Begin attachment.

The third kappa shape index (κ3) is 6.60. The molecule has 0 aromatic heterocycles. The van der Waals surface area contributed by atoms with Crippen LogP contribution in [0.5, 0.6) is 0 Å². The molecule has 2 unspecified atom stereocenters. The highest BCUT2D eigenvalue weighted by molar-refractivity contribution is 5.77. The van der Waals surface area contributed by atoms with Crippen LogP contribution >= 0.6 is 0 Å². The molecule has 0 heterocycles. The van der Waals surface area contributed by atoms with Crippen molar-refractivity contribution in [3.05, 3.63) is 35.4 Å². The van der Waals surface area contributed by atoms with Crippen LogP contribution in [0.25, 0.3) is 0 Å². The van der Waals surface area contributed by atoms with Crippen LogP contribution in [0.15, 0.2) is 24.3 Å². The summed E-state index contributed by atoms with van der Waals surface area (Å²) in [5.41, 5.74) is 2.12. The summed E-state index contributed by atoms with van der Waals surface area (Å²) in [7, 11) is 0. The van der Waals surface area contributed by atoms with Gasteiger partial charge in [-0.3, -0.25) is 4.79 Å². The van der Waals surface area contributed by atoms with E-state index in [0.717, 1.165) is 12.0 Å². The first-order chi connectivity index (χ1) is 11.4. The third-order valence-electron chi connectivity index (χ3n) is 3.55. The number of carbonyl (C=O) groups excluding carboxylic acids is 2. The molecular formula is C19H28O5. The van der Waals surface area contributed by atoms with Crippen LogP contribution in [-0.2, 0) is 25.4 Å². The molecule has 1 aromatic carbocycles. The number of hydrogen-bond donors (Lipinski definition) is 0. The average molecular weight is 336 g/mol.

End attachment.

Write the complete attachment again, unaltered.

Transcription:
The third kappa shape index (κ3) is 6.60. The molecule has 0 aromatic heterocycles. The van der Waals surface area contributed by atoms with Crippen LogP contribution in [0.5, 0.6) is 0 Å². The molecule has 2 unspecified atom stereocenters. The highest BCUT2D eigenvalue weighted by molar-refractivity contribution is 5.77. The van der Waals surface area contributed by atoms with Crippen LogP contribution >= 0.6 is 0 Å². The molecule has 0 heterocycles. The van der Waals surface area contributed by atoms with Crippen molar-refractivity contribution in [3.05, 3.63) is 35.4 Å². The van der Waals surface area contributed by atoms with Crippen LogP contribution in [0.25, 0.3) is 0 Å². The van der Waals surface area contributed by atoms with Crippen LogP contribution in [0.15, 0.2) is 24.3 Å². The summed E-state index contributed by atoms with van der Waals surface area (Å²) in [5.41, 5.74) is 2.12. The summed E-state index contributed by atoms with van der Waals surface area (Å²) in [7, 11) is 0. The van der Waals surface area contributed by atoms with Gasteiger partial charge in [-0.3, -0.25) is 4.79 Å². The van der Waals surface area contributed by atoms with E-state index in [0.717, 1.165) is 12.0 Å². The first-order chi connectivity index (χ1) is 11.4. The third-order valence-electron chi connectivity index (χ3n) is 3.55. The number of carbonyl (C=O) groups excluding carboxylic acids is 2. The molecular formula is C19H28O5. The van der Waals surface area contributed by atoms with Crippen LogP contribution in [-0.2, 0) is 25.4 Å². The molecule has 1 aromatic carbocycles. The number of hydrogen-bond donors (Lipinski definition) is 0. The average molecular weight is 336 g/mol.